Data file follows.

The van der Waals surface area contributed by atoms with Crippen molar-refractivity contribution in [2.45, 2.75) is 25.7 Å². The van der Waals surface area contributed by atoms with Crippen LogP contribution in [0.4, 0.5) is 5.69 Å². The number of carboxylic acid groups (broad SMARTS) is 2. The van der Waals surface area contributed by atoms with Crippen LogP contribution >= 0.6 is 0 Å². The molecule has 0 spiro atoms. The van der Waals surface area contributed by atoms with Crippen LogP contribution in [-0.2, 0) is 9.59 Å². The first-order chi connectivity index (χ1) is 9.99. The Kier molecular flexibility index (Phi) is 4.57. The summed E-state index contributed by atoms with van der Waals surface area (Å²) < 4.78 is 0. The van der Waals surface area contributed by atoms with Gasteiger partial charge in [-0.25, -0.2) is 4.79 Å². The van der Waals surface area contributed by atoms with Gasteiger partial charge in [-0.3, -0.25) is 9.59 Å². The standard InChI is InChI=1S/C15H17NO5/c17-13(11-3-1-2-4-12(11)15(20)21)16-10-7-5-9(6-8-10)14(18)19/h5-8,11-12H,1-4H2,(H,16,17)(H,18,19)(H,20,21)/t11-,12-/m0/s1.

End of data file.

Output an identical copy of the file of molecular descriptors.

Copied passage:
The van der Waals surface area contributed by atoms with Crippen molar-refractivity contribution in [2.45, 2.75) is 25.7 Å². The van der Waals surface area contributed by atoms with Crippen LogP contribution in [0.4, 0.5) is 5.69 Å². The number of carboxylic acid groups (broad SMARTS) is 2. The van der Waals surface area contributed by atoms with Crippen LogP contribution >= 0.6 is 0 Å². The molecule has 0 spiro atoms. The van der Waals surface area contributed by atoms with Crippen LogP contribution in [-0.2, 0) is 9.59 Å². The first-order chi connectivity index (χ1) is 9.99. The Kier molecular flexibility index (Phi) is 4.57. The summed E-state index contributed by atoms with van der Waals surface area (Å²) < 4.78 is 0. The van der Waals surface area contributed by atoms with Gasteiger partial charge in [-0.25, -0.2) is 4.79 Å². The van der Waals surface area contributed by atoms with Gasteiger partial charge in [-0.3, -0.25) is 9.59 Å². The standard InChI is InChI=1S/C15H17NO5/c17-13(11-3-1-2-4-12(11)15(20)21)16-10-7-5-9(6-8-10)14(18)19/h5-8,11-12H,1-4H2,(H,16,17)(H,18,19)(H,20,21)/t11-,12-/m0/s1.